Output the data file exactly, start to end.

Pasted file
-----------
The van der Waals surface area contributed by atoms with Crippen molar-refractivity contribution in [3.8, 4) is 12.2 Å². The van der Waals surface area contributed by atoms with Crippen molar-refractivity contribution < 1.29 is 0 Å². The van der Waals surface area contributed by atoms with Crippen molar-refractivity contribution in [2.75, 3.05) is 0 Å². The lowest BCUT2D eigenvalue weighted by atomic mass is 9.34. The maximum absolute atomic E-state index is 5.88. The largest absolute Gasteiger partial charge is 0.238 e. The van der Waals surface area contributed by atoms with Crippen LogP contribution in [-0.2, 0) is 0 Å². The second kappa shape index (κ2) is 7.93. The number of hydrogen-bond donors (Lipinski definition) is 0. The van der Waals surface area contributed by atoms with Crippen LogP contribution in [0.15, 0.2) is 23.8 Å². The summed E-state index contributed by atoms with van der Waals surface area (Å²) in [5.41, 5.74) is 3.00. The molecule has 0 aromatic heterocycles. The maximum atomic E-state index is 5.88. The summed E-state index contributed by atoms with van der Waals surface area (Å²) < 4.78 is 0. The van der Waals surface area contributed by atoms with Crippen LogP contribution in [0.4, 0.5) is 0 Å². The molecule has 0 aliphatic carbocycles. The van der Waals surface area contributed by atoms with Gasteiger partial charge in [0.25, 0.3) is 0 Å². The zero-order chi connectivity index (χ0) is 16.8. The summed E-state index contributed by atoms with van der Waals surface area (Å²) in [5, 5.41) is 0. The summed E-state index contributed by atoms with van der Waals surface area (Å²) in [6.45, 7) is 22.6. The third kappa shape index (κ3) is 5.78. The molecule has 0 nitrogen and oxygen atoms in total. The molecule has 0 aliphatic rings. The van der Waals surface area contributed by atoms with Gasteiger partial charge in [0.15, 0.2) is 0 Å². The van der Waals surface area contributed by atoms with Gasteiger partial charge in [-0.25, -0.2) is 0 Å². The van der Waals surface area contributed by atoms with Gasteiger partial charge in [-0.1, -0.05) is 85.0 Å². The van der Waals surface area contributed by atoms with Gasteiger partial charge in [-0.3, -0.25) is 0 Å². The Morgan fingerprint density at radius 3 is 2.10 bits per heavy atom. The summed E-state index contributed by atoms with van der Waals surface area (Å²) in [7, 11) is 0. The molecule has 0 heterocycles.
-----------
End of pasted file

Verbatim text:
The van der Waals surface area contributed by atoms with Crippen molar-refractivity contribution in [3.8, 4) is 12.2 Å². The van der Waals surface area contributed by atoms with Crippen molar-refractivity contribution < 1.29 is 0 Å². The van der Waals surface area contributed by atoms with Crippen molar-refractivity contribution in [2.75, 3.05) is 0 Å². The lowest BCUT2D eigenvalue weighted by atomic mass is 9.34. The maximum absolute atomic E-state index is 5.88. The largest absolute Gasteiger partial charge is 0.238 e. The van der Waals surface area contributed by atoms with Crippen LogP contribution in [-0.2, 0) is 0 Å². The second kappa shape index (κ2) is 7.93. The number of hydrogen-bond donors (Lipinski definition) is 0. The van der Waals surface area contributed by atoms with Crippen LogP contribution in [0.15, 0.2) is 23.8 Å². The summed E-state index contributed by atoms with van der Waals surface area (Å²) in [5.41, 5.74) is 3.00. The molecule has 0 aromatic heterocycles. The maximum atomic E-state index is 5.88. The summed E-state index contributed by atoms with van der Waals surface area (Å²) < 4.78 is 0. The van der Waals surface area contributed by atoms with Crippen LogP contribution in [0.4, 0.5) is 0 Å². The molecule has 0 aliphatic carbocycles. The van der Waals surface area contributed by atoms with Gasteiger partial charge in [0.25, 0.3) is 0 Å². The zero-order chi connectivity index (χ0) is 16.8. The summed E-state index contributed by atoms with van der Waals surface area (Å²) in [5, 5.41) is 0. The summed E-state index contributed by atoms with van der Waals surface area (Å²) in [6.45, 7) is 22.6. The third kappa shape index (κ3) is 5.78. The molecule has 0 nitrogen and oxygen atoms in total. The molecule has 0 aliphatic rings. The van der Waals surface area contributed by atoms with Gasteiger partial charge in [0.15, 0.2) is 0 Å². The van der Waals surface area contributed by atoms with Gasteiger partial charge in [-0.25, -0.2) is 0 Å². The van der Waals surface area contributed by atoms with Gasteiger partial charge in [-0.1, -0.05) is 85.0 Å². The van der Waals surface area contributed by atoms with Gasteiger partial charge in [-0.3, -0.25) is 0 Å². The Morgan fingerprint density at radius 3 is 2.10 bits per heavy atom. The summed E-state index contributed by atoms with van der Waals surface area (Å²) in [7, 11) is 0. The molecule has 0 heterocycles.